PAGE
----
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Jose Martí | A Revolutionary Cuban Poet

Cuba's national hero, the Cuban poet Jose Martí, devoted his life to the cause of Cuban independence from Spain. Born in Havana, Cuba, in 1853, Martí began using his literary talents as a means of activism at a young age. He quickly became passionate about liberating Cuba from Spanish rule which led to his involvement in the Ten Years’ War.


In 1869, Martí created a one-volume newspaper, La Patria Libre (Free Fatherland), in which he expressed the liberation of an “imaginary” country through poems. However, his involvement in this publication led to his arrest and imprisonment in Spain, where he continued his support for the Cuban independence movement by publishing anti-Spanish writings while in exile. This experience inspired him to create Political Imprisonment in Cuba, a pamphlet detailing the brutalities faced in Cuba by the Spanish government and the Cubans' need for independence.


Martí was not only a passionate advocate for Cuban independence, but he also believed that education was critical to achieving political and social change. He completed his degree in law in 1874 at the University of Zaragoza and moved to Mexico a year later. While in Mexico, he contributed to several newspapers, in support of Cuban independence. In 1878, the Ten Years’ War ended, and Martí returned to Cuba. However, within a year, he was arrested and charged with conspiracy, forcing him to flee to France and Venezuela for short periods.


Cuban Poet
Marti Memorial, Havana, Cuba

In 1881, Martí settled in New York City, where he wrote poems and essays for several newspapers that covered a wide range of topics. However, he never forgot about his mother country and the struggles Cubans were living through. In 1892, Martí became a representative of the Cuban Revolutionary Party. He envisioned a Cuba where one ruling class no longer dominated the country. The ideas sparked plans to overthrow the existing government.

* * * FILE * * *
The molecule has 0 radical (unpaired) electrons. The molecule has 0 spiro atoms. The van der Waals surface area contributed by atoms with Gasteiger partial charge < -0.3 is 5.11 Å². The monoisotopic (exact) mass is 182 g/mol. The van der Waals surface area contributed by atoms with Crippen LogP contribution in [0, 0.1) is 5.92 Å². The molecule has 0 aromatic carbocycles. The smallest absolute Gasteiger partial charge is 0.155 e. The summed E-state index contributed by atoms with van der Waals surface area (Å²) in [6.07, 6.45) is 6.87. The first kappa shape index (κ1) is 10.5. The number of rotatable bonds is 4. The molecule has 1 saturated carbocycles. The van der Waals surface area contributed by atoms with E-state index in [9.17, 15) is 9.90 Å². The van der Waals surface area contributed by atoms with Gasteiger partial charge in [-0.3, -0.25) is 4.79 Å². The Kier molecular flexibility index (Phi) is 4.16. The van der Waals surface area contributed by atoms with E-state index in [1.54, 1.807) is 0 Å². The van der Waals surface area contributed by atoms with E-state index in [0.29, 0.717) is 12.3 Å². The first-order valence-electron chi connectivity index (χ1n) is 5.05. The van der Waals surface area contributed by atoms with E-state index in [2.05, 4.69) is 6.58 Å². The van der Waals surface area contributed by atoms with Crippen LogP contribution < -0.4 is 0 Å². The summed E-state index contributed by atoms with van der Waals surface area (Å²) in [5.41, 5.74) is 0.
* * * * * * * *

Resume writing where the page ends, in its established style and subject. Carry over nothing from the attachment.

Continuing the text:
In 1895, Martí and his supporters began their fight for Cuban independence in April, but sadly, he was killed by Spanish troops in May. His death marked a turning point in the struggle for Cuban independence, and he has since served as an inspiration to revolutionaries all over the world. Martí is seen as a symbol of Cuban independence and democracy, due to his dedication to the cause. After Martí’s death, Cuba continued to rebel against its allies and became an independent nation due to his work within the Cuban Revolutionary Party.


Today, the Cuban poet is not only remembered for his efforts in the Cuban Revolutionary Party but for his literature as well. His ideas and actions have influenced generations of political and social leaders. Martí's contribution to the Cuban independence movement continues to be recognized, and he is regarded as one of the greatest heroes in Cuban history.



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